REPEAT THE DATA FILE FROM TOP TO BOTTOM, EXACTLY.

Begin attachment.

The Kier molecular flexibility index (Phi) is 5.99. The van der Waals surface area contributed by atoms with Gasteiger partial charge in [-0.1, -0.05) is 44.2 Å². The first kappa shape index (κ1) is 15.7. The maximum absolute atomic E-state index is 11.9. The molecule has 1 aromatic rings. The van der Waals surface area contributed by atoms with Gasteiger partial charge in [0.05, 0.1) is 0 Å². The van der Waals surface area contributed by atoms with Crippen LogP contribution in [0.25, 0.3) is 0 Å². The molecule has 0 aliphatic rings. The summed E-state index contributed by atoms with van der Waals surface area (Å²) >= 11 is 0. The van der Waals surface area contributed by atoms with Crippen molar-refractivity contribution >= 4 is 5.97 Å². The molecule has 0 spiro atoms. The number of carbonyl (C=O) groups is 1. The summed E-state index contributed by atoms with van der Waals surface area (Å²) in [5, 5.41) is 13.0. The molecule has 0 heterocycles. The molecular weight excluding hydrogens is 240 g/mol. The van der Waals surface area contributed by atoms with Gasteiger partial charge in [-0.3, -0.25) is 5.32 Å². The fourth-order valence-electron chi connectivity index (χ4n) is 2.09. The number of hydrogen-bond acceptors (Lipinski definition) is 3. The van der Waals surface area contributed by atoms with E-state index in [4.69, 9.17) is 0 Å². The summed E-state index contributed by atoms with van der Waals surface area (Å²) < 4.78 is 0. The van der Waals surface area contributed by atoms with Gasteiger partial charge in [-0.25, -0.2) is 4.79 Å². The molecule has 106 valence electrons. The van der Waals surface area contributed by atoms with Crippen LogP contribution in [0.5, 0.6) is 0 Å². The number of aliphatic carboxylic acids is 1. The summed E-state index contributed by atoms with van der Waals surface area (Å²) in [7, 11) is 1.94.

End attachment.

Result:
The Kier molecular flexibility index (Phi) is 5.99. The van der Waals surface area contributed by atoms with Gasteiger partial charge in [-0.1, -0.05) is 44.2 Å². The first kappa shape index (κ1) is 15.7. The maximum absolute atomic E-state index is 11.9. The molecule has 1 aromatic rings. The van der Waals surface area contributed by atoms with Gasteiger partial charge in [0.05, 0.1) is 0 Å². The van der Waals surface area contributed by atoms with Crippen LogP contribution in [0.25, 0.3) is 0 Å². The molecule has 0 aliphatic rings. The summed E-state index contributed by atoms with van der Waals surface area (Å²) >= 11 is 0. The van der Waals surface area contributed by atoms with Crippen molar-refractivity contribution >= 4 is 5.97 Å². The molecule has 0 spiro atoms. The number of carbonyl (C=O) groups is 1. The summed E-state index contributed by atoms with van der Waals surface area (Å²) in [5, 5.41) is 13.0. The molecule has 0 heterocycles. The molecular weight excluding hydrogens is 240 g/mol. The van der Waals surface area contributed by atoms with Gasteiger partial charge in [-0.3, -0.25) is 5.32 Å². The fourth-order valence-electron chi connectivity index (χ4n) is 2.09. The number of hydrogen-bond acceptors (Lipinski definition) is 3. The van der Waals surface area contributed by atoms with E-state index in [4.69, 9.17) is 0 Å². The summed E-state index contributed by atoms with van der Waals surface area (Å²) < 4.78 is 0. The van der Waals surface area contributed by atoms with Gasteiger partial charge in [-0.25, -0.2) is 4.79 Å². The molecule has 106 valence electrons. The van der Waals surface area contributed by atoms with Crippen LogP contribution in [0.5, 0.6) is 0 Å². The number of aliphatic carboxylic acids is 1. The summed E-state index contributed by atoms with van der Waals surface area (Å²) in [7, 11) is 1.94.